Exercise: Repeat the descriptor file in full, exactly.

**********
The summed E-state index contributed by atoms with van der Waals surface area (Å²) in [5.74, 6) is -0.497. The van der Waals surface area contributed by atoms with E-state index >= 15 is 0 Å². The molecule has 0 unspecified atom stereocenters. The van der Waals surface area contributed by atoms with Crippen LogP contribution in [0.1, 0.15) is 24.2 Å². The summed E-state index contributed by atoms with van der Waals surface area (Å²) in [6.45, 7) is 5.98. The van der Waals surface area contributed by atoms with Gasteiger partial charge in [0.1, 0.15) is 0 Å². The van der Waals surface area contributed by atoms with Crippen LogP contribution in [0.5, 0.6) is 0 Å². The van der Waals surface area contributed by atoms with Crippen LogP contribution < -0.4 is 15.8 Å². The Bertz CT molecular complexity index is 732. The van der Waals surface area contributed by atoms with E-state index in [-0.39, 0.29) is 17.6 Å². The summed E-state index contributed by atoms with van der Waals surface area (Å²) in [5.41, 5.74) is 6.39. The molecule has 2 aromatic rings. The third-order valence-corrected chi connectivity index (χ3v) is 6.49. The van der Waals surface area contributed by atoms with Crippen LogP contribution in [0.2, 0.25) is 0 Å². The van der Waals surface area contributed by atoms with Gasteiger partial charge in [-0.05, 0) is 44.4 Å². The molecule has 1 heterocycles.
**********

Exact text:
The summed E-state index contributed by atoms with van der Waals surface area (Å²) in [5.74, 6) is -0.497. The van der Waals surface area contributed by atoms with E-state index >= 15 is 0 Å². The molecule has 0 unspecified atom stereocenters. The van der Waals surface area contributed by atoms with Crippen LogP contribution in [0.1, 0.15) is 24.2 Å². The summed E-state index contributed by atoms with van der Waals surface area (Å²) in [6.45, 7) is 5.98. The van der Waals surface area contributed by atoms with Gasteiger partial charge in [0.1, 0.15) is 0 Å². The van der Waals surface area contributed by atoms with Crippen LogP contribution in [0.5, 0.6) is 0 Å². The van der Waals surface area contributed by atoms with Crippen LogP contribution < -0.4 is 15.8 Å². The Bertz CT molecular complexity index is 732. The van der Waals surface area contributed by atoms with E-state index in [-0.39, 0.29) is 17.6 Å². The summed E-state index contributed by atoms with van der Waals surface area (Å²) in [5.41, 5.74) is 6.39. The molecule has 2 aromatic rings. The third-order valence-corrected chi connectivity index (χ3v) is 6.49. The van der Waals surface area contributed by atoms with Crippen LogP contribution in [0.2, 0.25) is 0 Å². The van der Waals surface area contributed by atoms with Gasteiger partial charge in [-0.05, 0) is 44.4 Å². The molecule has 1 heterocycles.